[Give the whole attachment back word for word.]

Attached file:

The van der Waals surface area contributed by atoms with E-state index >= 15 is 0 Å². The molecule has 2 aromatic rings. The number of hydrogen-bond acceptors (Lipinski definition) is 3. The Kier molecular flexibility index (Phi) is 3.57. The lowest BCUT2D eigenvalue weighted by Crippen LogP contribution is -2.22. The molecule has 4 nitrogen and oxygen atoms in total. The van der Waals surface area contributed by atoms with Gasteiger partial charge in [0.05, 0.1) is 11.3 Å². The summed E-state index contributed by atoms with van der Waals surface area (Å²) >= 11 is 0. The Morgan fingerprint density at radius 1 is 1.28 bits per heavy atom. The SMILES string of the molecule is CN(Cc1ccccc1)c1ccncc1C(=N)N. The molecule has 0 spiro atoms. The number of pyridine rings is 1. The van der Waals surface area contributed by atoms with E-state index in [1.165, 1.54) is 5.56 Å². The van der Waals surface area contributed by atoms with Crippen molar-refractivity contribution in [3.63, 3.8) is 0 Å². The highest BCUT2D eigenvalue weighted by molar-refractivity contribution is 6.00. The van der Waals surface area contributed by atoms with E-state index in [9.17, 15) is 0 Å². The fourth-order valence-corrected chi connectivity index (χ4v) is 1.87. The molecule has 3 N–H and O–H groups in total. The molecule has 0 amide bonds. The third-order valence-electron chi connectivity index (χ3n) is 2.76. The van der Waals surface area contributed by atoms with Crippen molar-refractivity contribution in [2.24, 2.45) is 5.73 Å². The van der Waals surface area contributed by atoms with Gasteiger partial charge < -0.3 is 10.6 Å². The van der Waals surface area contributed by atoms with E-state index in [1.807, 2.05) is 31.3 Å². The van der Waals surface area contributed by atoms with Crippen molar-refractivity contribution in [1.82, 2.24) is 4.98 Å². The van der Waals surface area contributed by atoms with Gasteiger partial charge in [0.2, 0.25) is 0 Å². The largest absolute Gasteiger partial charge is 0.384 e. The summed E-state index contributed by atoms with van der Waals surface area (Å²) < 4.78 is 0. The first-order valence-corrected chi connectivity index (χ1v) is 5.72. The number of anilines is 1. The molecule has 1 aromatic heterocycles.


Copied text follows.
The van der Waals surface area contributed by atoms with E-state index >= 15 is 0 Å². The molecule has 2 aromatic rings. The number of hydrogen-bond acceptors (Lipinski definition) is 3. The Kier molecular flexibility index (Phi) is 3.57. The lowest BCUT2D eigenvalue weighted by Crippen LogP contribution is -2.22. The molecule has 4 nitrogen and oxygen atoms in total. The van der Waals surface area contributed by atoms with Gasteiger partial charge in [0.05, 0.1) is 11.3 Å². The summed E-state index contributed by atoms with van der Waals surface area (Å²) >= 11 is 0. The Morgan fingerprint density at radius 1 is 1.28 bits per heavy atom. The SMILES string of the molecule is CN(Cc1ccccc1)c1ccncc1C(=N)N. The molecule has 0 spiro atoms. The number of pyridine rings is 1. The van der Waals surface area contributed by atoms with E-state index in [1.165, 1.54) is 5.56 Å². The van der Waals surface area contributed by atoms with Crippen molar-refractivity contribution in [3.63, 3.8) is 0 Å². The highest BCUT2D eigenvalue weighted by molar-refractivity contribution is 6.00. The van der Waals surface area contributed by atoms with E-state index in [9.17, 15) is 0 Å². The fourth-order valence-corrected chi connectivity index (χ4v) is 1.87. The molecule has 3 N–H and O–H groups in total. The molecule has 0 amide bonds. The third-order valence-electron chi connectivity index (χ3n) is 2.76. The van der Waals surface area contributed by atoms with Crippen molar-refractivity contribution in [2.24, 2.45) is 5.73 Å². The van der Waals surface area contributed by atoms with Gasteiger partial charge < -0.3 is 10.6 Å². The van der Waals surface area contributed by atoms with E-state index in [1.807, 2.05) is 31.3 Å². The van der Waals surface area contributed by atoms with Crippen molar-refractivity contribution in [1.82, 2.24) is 4.98 Å². The van der Waals surface area contributed by atoms with Gasteiger partial charge in [0.2, 0.25) is 0 Å². The largest absolute Gasteiger partial charge is 0.384 e. The summed E-state index contributed by atoms with van der Waals surface area (Å²) < 4.78 is 0. The first-order valence-corrected chi connectivity index (χ1v) is 5.72. The number of anilines is 1. The molecule has 1 aromatic heterocycles.